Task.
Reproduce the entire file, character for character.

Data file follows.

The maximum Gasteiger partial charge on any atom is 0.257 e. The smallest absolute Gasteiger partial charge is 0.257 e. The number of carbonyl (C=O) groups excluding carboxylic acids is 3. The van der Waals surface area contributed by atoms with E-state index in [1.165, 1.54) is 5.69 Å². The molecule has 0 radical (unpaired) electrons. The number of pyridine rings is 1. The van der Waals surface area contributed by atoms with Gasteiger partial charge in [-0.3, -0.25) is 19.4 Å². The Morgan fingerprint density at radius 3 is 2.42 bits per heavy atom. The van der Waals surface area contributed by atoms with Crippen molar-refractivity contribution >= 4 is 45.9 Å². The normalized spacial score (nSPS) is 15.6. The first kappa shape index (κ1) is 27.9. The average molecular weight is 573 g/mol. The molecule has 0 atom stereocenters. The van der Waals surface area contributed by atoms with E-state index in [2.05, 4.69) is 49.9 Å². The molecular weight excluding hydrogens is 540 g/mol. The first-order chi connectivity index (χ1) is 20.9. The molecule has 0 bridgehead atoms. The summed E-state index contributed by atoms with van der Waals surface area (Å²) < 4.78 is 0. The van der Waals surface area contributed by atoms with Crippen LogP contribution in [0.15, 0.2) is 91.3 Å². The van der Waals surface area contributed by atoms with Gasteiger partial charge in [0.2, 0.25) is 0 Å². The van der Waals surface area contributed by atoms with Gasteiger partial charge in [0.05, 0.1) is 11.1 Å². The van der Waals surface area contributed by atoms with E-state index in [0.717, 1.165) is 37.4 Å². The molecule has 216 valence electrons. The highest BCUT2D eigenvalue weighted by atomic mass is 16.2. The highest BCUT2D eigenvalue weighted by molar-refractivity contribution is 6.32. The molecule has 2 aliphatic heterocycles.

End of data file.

The maximum Gasteiger partial charge on any atom is 0.257 e. The smallest absolute Gasteiger partial charge is 0.257 e. The number of carbonyl (C=O) groups excluding carboxylic acids is 3. The van der Waals surface area contributed by atoms with E-state index in [1.165, 1.54) is 5.69 Å². The molecule has 0 radical (unpaired) electrons. The number of pyridine rings is 1. The van der Waals surface area contributed by atoms with Gasteiger partial charge in [-0.3, -0.25) is 19.4 Å². The Morgan fingerprint density at radius 3 is 2.42 bits per heavy atom. The van der Waals surface area contributed by atoms with Crippen molar-refractivity contribution >= 4 is 45.9 Å². The normalized spacial score (nSPS) is 15.6. The first kappa shape index (κ1) is 27.9. The average molecular weight is 573 g/mol. The molecule has 0 atom stereocenters. The van der Waals surface area contributed by atoms with E-state index in [2.05, 4.69) is 49.9 Å². The molecular weight excluding hydrogens is 540 g/mol. The first-order chi connectivity index (χ1) is 20.9. The molecule has 0 bridgehead atoms. The summed E-state index contributed by atoms with van der Waals surface area (Å²) < 4.78 is 0. The van der Waals surface area contributed by atoms with Crippen LogP contribution in [0.15, 0.2) is 91.3 Å². The van der Waals surface area contributed by atoms with Gasteiger partial charge in [0.2, 0.25) is 0 Å². The van der Waals surface area contributed by atoms with Gasteiger partial charge in [0.05, 0.1) is 11.1 Å². The van der Waals surface area contributed by atoms with E-state index in [0.717, 1.165) is 37.4 Å². The molecule has 216 valence electrons. The highest BCUT2D eigenvalue weighted by atomic mass is 16.2. The highest BCUT2D eigenvalue weighted by molar-refractivity contribution is 6.32. The molecule has 2 aliphatic heterocycles.